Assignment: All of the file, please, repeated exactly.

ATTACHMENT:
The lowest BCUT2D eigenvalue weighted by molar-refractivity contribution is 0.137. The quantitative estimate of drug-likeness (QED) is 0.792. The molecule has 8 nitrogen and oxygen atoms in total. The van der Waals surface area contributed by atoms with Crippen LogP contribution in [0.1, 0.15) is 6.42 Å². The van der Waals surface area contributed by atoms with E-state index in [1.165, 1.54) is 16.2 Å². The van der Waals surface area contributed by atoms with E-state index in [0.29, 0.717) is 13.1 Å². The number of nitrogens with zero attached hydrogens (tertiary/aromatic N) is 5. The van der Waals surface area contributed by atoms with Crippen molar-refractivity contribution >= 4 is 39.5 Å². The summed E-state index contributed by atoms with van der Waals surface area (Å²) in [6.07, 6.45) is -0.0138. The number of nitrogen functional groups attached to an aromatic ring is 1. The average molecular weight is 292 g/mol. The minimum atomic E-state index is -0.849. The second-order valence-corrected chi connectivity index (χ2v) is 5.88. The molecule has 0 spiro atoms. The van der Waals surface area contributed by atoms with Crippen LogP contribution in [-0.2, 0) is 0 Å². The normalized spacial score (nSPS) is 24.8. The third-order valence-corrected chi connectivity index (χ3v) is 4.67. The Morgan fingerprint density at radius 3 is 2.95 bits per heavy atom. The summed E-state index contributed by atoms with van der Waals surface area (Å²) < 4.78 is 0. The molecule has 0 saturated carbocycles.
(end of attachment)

The lowest BCUT2D eigenvalue weighted by molar-refractivity contribution is 0.137. The quantitative estimate of drug-likeness (QED) is 0.792. The molecule has 8 nitrogen and oxygen atoms in total. The van der Waals surface area contributed by atoms with Crippen LogP contribution in [0.1, 0.15) is 6.42 Å². The van der Waals surface area contributed by atoms with E-state index in [1.165, 1.54) is 16.2 Å². The van der Waals surface area contributed by atoms with E-state index in [0.29, 0.717) is 13.1 Å². The number of nitrogens with zero attached hydrogens (tertiary/aromatic N) is 5. The van der Waals surface area contributed by atoms with Crippen molar-refractivity contribution >= 4 is 39.5 Å². The summed E-state index contributed by atoms with van der Waals surface area (Å²) in [6.07, 6.45) is -0.0138. The number of nitrogen functional groups attached to an aromatic ring is 1. The average molecular weight is 292 g/mol. The minimum atomic E-state index is -0.849. The second-order valence-corrected chi connectivity index (χ2v) is 5.88. The molecule has 0 spiro atoms. The van der Waals surface area contributed by atoms with Crippen LogP contribution in [-0.2, 0) is 0 Å². The normalized spacial score (nSPS) is 24.8. The third-order valence-corrected chi connectivity index (χ3v) is 4.67. The Morgan fingerprint density at radius 3 is 2.95 bits per heavy atom. The summed E-state index contributed by atoms with van der Waals surface area (Å²) < 4.78 is 0. The molecule has 0 saturated carbocycles.